The Wikipedia entry for learning objects starts with the current definition from the standard: "any entity, digital or non-digital, that may be used for learning, education or training". That is a vote of confidence in the standard, which is heartening, but doesn't help improve it. Other definitions given tend to be longer and more technology specific.
Also I did a quick literature search. A paper which featured prominently was Sosteric and Hesemeier (2002) in IRRODL (my favorite educational journal, as it provides HTML as well as PDF versions. They also start with the IEEE, asserting '... a definition that includes “everything” is not a definition at all ...'. They also question if "digital" is useful. In my view qualifying leanring with "digital" is little more than window dressing.
Sosteric and Hesemeier (2002) describe as "counterproductive" the use of terminology from computing science. This is my own field, and it can be annoying when a computing term is taken and used, not quite correctly, in other disciplines. However, the authors have a more fundamental objection to learning objects, as it implies that learning can be chopped up into reusable, interchangeable "chunks". However, I suggest, to some extent, this is what learning designers and educational systems, do. An extreme example is the Australian vocational education system, where 1,300 qualifications are made up from 16,000 of "Units of competency", all listed in a database.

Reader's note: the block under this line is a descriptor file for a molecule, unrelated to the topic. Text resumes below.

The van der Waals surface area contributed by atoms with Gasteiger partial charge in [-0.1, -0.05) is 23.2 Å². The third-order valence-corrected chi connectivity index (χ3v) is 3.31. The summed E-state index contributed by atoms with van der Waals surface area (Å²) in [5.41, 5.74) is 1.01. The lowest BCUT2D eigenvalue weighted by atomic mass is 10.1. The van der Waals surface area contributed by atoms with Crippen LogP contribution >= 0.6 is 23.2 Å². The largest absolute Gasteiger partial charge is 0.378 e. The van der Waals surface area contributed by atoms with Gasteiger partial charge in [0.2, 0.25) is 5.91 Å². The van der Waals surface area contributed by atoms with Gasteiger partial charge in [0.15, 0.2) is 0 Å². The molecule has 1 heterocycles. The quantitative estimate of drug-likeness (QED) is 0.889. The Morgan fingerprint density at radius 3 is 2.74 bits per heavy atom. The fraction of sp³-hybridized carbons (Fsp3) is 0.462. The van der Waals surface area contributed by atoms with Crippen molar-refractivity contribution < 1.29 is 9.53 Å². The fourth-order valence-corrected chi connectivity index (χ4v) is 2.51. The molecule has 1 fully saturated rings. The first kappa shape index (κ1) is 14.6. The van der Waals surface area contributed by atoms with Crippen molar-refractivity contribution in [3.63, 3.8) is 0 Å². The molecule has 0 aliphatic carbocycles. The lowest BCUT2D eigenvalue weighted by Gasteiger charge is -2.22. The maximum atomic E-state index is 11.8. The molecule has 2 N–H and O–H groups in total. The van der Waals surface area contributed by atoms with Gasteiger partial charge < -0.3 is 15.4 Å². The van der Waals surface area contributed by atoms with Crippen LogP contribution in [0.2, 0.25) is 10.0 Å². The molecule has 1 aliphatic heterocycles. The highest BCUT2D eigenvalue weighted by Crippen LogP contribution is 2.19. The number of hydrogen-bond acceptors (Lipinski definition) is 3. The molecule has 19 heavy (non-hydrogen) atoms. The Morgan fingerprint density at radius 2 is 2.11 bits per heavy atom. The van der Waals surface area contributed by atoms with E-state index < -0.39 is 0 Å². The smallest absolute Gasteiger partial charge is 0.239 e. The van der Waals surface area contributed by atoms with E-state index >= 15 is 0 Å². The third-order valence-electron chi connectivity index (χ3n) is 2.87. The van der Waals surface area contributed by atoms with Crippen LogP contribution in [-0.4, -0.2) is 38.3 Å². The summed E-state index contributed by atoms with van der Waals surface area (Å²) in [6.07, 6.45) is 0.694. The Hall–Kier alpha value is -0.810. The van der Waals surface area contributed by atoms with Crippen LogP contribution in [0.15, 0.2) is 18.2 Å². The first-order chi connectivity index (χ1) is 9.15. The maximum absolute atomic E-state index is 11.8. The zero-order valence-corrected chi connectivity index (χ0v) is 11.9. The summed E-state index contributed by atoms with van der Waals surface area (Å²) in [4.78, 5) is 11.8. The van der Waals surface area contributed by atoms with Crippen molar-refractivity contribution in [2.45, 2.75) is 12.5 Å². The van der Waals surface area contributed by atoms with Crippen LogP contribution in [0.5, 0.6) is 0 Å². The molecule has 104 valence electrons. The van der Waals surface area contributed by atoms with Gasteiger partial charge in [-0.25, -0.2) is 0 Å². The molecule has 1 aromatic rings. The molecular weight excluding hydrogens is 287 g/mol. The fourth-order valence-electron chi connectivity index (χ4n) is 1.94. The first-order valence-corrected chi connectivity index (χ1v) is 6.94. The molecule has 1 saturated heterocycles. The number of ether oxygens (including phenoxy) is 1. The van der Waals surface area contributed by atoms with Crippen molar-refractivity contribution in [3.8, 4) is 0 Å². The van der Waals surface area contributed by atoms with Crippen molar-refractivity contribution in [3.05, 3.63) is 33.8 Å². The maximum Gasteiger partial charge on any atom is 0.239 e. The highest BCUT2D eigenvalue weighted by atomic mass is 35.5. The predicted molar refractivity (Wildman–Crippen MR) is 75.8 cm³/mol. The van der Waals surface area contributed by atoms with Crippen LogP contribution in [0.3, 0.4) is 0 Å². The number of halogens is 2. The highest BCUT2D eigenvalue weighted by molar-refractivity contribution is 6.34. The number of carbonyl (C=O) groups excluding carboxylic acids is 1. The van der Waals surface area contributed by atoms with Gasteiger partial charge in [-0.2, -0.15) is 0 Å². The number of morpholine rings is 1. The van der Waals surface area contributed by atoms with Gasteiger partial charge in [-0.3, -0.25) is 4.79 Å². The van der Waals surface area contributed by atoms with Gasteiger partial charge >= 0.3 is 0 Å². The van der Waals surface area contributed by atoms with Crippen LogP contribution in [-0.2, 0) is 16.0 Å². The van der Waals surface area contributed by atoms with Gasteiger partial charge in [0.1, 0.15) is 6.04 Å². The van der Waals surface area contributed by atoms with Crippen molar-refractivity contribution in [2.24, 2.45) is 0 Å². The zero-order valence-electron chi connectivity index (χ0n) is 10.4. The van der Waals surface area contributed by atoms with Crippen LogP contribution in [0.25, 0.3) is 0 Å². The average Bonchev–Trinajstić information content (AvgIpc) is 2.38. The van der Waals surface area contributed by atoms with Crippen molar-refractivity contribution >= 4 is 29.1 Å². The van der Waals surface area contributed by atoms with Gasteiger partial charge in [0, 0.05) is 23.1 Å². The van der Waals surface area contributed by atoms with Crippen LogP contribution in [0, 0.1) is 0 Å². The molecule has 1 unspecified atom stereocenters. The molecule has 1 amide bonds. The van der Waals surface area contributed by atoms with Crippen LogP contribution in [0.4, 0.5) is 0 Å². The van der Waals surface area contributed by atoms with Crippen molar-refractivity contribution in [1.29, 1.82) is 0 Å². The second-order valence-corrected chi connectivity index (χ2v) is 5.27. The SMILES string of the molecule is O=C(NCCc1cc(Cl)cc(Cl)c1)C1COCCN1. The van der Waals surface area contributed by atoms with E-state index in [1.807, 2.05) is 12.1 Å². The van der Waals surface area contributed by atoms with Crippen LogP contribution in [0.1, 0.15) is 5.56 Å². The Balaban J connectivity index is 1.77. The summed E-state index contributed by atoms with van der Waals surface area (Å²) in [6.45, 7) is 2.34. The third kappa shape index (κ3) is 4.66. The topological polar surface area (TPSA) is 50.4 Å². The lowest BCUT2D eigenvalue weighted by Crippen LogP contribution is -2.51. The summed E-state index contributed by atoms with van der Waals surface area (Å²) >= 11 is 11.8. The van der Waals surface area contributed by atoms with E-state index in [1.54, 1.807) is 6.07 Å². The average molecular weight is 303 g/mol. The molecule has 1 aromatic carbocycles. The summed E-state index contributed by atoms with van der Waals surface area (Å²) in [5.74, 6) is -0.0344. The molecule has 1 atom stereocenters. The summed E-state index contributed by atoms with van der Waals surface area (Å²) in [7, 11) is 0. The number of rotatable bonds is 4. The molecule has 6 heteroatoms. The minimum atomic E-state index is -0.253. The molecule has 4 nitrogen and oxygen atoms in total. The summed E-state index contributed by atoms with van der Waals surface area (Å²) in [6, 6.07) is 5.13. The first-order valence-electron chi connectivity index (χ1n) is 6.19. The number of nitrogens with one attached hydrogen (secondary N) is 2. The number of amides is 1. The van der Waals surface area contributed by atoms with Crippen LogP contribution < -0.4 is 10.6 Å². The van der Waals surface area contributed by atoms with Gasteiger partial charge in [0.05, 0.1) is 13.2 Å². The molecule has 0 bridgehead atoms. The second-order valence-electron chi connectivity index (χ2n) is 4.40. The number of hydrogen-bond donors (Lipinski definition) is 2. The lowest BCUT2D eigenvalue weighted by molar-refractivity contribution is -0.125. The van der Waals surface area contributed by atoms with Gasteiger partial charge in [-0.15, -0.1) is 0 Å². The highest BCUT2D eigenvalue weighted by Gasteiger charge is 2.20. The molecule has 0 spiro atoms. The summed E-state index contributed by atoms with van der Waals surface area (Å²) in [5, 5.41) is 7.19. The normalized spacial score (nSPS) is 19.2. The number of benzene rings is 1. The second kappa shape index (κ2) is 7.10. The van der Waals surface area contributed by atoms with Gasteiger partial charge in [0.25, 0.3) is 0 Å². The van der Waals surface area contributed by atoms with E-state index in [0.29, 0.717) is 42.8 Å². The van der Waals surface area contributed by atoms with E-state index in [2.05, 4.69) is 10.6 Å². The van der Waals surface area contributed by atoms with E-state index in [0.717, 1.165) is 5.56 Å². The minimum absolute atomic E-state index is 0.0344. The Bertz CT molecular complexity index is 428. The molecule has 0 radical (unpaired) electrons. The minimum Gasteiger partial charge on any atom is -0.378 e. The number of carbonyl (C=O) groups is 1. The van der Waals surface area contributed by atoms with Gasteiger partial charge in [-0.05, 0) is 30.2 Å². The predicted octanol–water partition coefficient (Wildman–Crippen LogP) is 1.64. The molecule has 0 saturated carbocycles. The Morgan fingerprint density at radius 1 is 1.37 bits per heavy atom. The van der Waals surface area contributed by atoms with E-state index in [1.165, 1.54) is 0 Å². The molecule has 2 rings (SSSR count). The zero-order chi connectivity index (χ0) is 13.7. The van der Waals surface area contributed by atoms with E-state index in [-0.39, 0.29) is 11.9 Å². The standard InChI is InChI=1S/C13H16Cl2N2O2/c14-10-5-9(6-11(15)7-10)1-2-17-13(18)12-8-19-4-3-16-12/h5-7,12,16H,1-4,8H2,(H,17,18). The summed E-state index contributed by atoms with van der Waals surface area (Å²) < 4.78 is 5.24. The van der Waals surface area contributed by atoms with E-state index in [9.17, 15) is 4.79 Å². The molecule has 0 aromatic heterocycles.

Sosteric, M., & Hesemeier, S. (2002). When is a Learning Object not an Object: A first step towards a theory of learning objects. The International Review of Research in Open and Distributed Learning, 3(2). https://doi.org/10.19173/irrodl.v3i2.106
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